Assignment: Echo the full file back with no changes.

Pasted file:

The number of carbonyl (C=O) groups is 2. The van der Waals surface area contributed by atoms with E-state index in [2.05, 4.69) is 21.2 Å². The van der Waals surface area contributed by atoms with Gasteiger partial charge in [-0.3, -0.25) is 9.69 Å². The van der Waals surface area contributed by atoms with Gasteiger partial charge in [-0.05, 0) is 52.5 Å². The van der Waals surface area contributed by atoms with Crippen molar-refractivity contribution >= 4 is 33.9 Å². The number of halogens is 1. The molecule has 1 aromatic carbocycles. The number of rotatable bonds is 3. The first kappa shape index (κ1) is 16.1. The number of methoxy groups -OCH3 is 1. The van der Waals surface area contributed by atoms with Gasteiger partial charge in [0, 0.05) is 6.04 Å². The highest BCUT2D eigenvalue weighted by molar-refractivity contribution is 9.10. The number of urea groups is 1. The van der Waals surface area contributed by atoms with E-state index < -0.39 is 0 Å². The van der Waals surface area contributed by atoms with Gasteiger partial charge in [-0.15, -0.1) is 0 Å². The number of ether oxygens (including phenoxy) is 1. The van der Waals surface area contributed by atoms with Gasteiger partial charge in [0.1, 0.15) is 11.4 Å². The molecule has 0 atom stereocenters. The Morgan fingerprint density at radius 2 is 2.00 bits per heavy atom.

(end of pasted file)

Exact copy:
The number of carbonyl (C=O) groups is 2. The van der Waals surface area contributed by atoms with E-state index in [2.05, 4.69) is 21.2 Å². The van der Waals surface area contributed by atoms with Gasteiger partial charge in [-0.3, -0.25) is 9.69 Å². The van der Waals surface area contributed by atoms with Gasteiger partial charge in [-0.05, 0) is 52.5 Å². The van der Waals surface area contributed by atoms with Crippen molar-refractivity contribution >= 4 is 33.9 Å². The number of halogens is 1. The molecule has 1 aromatic carbocycles. The number of rotatable bonds is 3. The first kappa shape index (κ1) is 16.1. The number of methoxy groups -OCH3 is 1. The van der Waals surface area contributed by atoms with Gasteiger partial charge in [0, 0.05) is 6.04 Å². The highest BCUT2D eigenvalue weighted by molar-refractivity contribution is 9.10. The number of urea groups is 1. The van der Waals surface area contributed by atoms with E-state index < -0.39 is 0 Å². The van der Waals surface area contributed by atoms with Gasteiger partial charge in [-0.15, -0.1) is 0 Å². The number of ether oxygens (including phenoxy) is 1. The van der Waals surface area contributed by atoms with Gasteiger partial charge in [0.1, 0.15) is 11.4 Å². The molecule has 0 atom stereocenters. The Morgan fingerprint density at radius 2 is 2.00 bits per heavy atom.